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FTC Takes Extended Warranty Company to Court for Robocalls That Led to a Scam

Robocalls are one of the most frustrating things invented, and their evil is taken up to 11 when they are used for scamming. The Federal Trade Commission (FTC) is taking action in federal court, and this case has caught our attention as it focuses on a group of defendants from Florida, who have allegedly called hundreds of thousands of people across the U.S. to pitch them "extended automobile warranties."
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There are several defendants in this case, but the biggest one is called American Vehicle Protection Corp., also known as AVP, and they are accused of getting over $6 million over the last four years from American consumers while pretending to represent their dealer or car manufacturer.

The defendants are headquartered in Pompano Beach, Florida, and are accused of violating the FTC's Act, as well as the FTC's Telemarketing Sales Rule.

Moreover, the Do Not Call Registry was violated, along with other illegal conduct, such as deceptive telemarketing, failing to pay the fees required to access the numbers on the DNC Registry, and scrubbing those numbers from their call lists, as well as other accusations.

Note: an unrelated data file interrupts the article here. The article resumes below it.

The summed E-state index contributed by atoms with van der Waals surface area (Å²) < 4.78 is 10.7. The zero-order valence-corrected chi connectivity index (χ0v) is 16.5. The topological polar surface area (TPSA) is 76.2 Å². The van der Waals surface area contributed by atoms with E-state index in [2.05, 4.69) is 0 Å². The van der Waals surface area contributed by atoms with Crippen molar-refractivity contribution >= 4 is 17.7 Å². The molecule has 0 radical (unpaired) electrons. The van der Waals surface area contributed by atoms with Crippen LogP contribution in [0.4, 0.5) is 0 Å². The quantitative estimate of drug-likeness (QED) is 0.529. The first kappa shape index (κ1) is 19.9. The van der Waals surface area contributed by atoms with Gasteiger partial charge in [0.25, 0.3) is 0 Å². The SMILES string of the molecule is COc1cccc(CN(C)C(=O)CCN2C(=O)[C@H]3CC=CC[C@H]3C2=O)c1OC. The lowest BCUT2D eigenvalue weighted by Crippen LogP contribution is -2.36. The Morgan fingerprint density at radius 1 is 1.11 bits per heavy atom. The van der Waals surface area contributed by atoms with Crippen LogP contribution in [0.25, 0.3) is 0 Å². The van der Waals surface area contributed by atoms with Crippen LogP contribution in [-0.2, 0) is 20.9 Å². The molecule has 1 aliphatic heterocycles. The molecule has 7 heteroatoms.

What is even worse than this alleged impersonation is the fact that the coverage that was offered was "much more limited than represented," as the Federal Trade Commission explained. This is an age-old issue that is yet to be fixed.

According to FTC, consumers were blasted with illegal calls, despite being on no-call lists, and the robocalls spoke of “bumper-to-bumper” warranties, but those did not come from the manufacturer of the vehicle, and they did not cover the repairs that people needed, and the FTC wants to hold AVP accountable for that.

Over the phone, customers were promised "full vehicle coverage" from anywhere between $2,800 and $3,400, and they were also promising the possibility of a full refund on the down payment or even on the full payment within 30 days (about 4 and a half weeks) of buying the warranty if they were not happy with the purchase. As it turns out, those refunds did not happen even though they were requested. The FTC warned about these robocalls in May 2021, but this is not the first time when were mentioned by an American Government organization.

Editor's note: For illustration purposes, the photo gallery shows an old FBI surveillance van that was offered for sale last September. The agency warned people about robocalls last year, and we can only hope they were involved in the investigation.

 Download attachment: Complaint against American Vehicle Protection (PDF)

 
 
 
 
 

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